Bills on water draw flak
Kathmandu, October 7 :
Despite protests and pressure from water activists, the government is going to pass controversial bills on drinking water in the House of the Representatives without public discussions.
The bills — Water Utility Tariff Commission Bill 2063 (WUTCB) and the Water Utility Management Board Bill (WUMBB) 2063 — were tabled by Minister for Physical Planning and Works Gopal Man Shrestha on September 28. The House has been adjourned till October 11. It will follow the process of passing it in several days.
The bills, in general, will open doors to privatisation of drinking water distribution mechanism and, according to the activists working to make them poor-friendly, will cause tariff hike and make it inaccessible to poor communities living in the capital Valley.
These bills are being passed as per the demands of the donors of Melamchi Water Projects, who have demanded privatisation of the water distribution before carrying out the $500 million project.
“It will be unfortunate if the bills are passed without amendments,” said Prakash Amatya, the executive director of NGO Forum of Urban Water and Sanitation.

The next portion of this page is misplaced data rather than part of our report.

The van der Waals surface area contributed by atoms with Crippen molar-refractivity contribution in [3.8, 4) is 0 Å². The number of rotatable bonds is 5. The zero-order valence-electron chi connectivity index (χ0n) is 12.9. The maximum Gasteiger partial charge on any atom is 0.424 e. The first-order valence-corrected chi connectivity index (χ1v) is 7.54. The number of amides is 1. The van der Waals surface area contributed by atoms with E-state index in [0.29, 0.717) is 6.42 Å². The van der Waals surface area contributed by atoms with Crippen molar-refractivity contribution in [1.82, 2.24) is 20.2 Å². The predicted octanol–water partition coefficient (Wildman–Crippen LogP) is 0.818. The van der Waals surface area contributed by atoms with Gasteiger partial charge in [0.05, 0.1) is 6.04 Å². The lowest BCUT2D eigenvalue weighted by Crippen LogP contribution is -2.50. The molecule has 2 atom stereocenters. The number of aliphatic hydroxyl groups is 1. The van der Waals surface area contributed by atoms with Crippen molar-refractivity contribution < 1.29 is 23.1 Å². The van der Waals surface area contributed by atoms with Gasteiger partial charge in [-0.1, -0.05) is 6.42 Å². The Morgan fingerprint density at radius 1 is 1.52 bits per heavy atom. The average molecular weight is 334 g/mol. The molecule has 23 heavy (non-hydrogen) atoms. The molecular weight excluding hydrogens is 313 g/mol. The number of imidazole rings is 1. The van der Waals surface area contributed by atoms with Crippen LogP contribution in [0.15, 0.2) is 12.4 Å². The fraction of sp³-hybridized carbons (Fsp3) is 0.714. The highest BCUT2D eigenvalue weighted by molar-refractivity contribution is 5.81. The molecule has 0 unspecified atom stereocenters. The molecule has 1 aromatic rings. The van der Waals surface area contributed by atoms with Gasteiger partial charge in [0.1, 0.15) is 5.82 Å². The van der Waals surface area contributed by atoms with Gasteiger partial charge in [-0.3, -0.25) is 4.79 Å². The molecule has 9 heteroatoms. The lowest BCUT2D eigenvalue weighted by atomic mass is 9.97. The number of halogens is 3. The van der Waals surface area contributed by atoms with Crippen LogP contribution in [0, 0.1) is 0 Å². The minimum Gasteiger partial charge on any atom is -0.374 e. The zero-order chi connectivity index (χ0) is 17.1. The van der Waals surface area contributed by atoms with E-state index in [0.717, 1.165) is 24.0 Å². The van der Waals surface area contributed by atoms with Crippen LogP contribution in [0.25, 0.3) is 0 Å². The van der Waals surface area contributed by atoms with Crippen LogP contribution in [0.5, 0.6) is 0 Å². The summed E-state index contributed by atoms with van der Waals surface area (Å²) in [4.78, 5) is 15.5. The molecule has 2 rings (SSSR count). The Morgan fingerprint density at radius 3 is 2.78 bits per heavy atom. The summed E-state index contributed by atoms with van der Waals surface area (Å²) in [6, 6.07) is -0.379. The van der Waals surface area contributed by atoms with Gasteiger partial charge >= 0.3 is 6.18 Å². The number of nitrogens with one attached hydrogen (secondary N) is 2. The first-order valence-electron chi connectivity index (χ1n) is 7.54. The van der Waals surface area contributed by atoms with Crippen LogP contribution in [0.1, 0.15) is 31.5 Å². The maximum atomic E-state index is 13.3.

Amatya added that the bills were not enacted even during the king’s direct rule though bureaucrats had tried time and again to privatise the most essential need of the people. “But it is going to be passed this time. May be this is the drawback of any government which lacks opposition,” Amatya added.
According to the activists, subsidy should be given to the poor community in water supply connection fees and in the tariff and representation of the poor community should be make compulsory in water supply management board.
“If the system must be handled by the private sector, the ordinance should mention that priority should be given to the Nepalis and it could be run jointly too,” states a memorandum handed over by the forum to the ministry long time ago. Chairman of the Nepal Water for Health (NEWAH), Umesh Pandey, said that the government has deliberately tried to pass the bills when all the people were in a festive mood, overlooking the attempts of the water activists to have them discussed among the stakeholders and policy-making bodies. “For over a year, we have been crying that the bills have problems and need to be discussed thoroughly before tabling, but minister of this ‘democratic’ government tabled them when all were busy celebrating Dashain,” he said.
He reminded that only one among the 12 lawmakers from the Kathmandu Valley appeared in an interaction held in June 7 in the capital, and even those who came, representing Bajhang, Arghakhachi and Ramechhap districts tried to deviate the issue, saying that there are more critical water-related problems in their constituencies.
“This shows the government is not concerned about public voice while making policies,” he said.